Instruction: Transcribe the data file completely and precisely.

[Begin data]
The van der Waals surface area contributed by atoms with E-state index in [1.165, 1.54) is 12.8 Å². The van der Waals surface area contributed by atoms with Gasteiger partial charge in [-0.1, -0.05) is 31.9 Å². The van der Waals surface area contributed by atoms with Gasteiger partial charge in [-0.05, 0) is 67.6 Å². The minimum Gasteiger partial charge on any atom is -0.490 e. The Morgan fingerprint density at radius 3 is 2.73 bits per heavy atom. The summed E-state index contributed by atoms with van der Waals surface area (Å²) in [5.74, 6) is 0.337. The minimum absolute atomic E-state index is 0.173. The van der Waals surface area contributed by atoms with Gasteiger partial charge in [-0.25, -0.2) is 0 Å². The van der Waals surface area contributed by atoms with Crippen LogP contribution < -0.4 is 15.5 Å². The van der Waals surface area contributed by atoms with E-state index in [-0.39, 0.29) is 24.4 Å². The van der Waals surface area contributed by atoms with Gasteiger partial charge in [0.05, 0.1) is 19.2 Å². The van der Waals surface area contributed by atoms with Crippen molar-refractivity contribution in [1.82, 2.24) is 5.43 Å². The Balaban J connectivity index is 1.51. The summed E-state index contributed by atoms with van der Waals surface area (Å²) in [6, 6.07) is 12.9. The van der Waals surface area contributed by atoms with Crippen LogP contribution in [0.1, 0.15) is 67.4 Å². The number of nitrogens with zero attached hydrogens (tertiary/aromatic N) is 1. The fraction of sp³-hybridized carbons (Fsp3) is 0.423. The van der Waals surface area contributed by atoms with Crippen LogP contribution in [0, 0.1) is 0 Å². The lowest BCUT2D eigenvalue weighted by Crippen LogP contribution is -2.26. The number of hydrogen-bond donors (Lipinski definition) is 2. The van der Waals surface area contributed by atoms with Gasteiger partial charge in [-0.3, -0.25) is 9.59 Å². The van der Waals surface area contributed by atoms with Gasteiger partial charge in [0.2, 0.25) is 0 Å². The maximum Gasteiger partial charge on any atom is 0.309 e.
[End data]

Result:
The van der Waals surface area contributed by atoms with E-state index in [1.165, 1.54) is 12.8 Å². The van der Waals surface area contributed by atoms with Gasteiger partial charge in [-0.1, -0.05) is 31.9 Å². The van der Waals surface area contributed by atoms with Gasteiger partial charge in [-0.05, 0) is 67.6 Å². The minimum Gasteiger partial charge on any atom is -0.490 e. The Morgan fingerprint density at radius 3 is 2.73 bits per heavy atom. The summed E-state index contributed by atoms with van der Waals surface area (Å²) in [5.74, 6) is 0.337. The minimum absolute atomic E-state index is 0.173. The van der Waals surface area contributed by atoms with Gasteiger partial charge in [-0.25, -0.2) is 0 Å². The van der Waals surface area contributed by atoms with Crippen LogP contribution < -0.4 is 15.5 Å². The van der Waals surface area contributed by atoms with E-state index in [-0.39, 0.29) is 24.4 Å². The van der Waals surface area contributed by atoms with Gasteiger partial charge in [0.05, 0.1) is 19.2 Å². The van der Waals surface area contributed by atoms with Crippen molar-refractivity contribution in [1.82, 2.24) is 5.43 Å². The Balaban J connectivity index is 1.51. The summed E-state index contributed by atoms with van der Waals surface area (Å²) in [6, 6.07) is 12.9. The van der Waals surface area contributed by atoms with Crippen LogP contribution in [0.1, 0.15) is 67.4 Å². The number of nitrogens with zero attached hydrogens (tertiary/aromatic N) is 1. The fraction of sp³-hybridized carbons (Fsp3) is 0.423. The van der Waals surface area contributed by atoms with Crippen LogP contribution in [0, 0.1) is 0 Å². The lowest BCUT2D eigenvalue weighted by Crippen LogP contribution is -2.26. The number of hydrogen-bond donors (Lipinski definition) is 2. The van der Waals surface area contributed by atoms with Gasteiger partial charge in [-0.3, -0.25) is 9.59 Å². The van der Waals surface area contributed by atoms with Gasteiger partial charge in [0.2, 0.25) is 0 Å². The maximum Gasteiger partial charge on any atom is 0.309 e.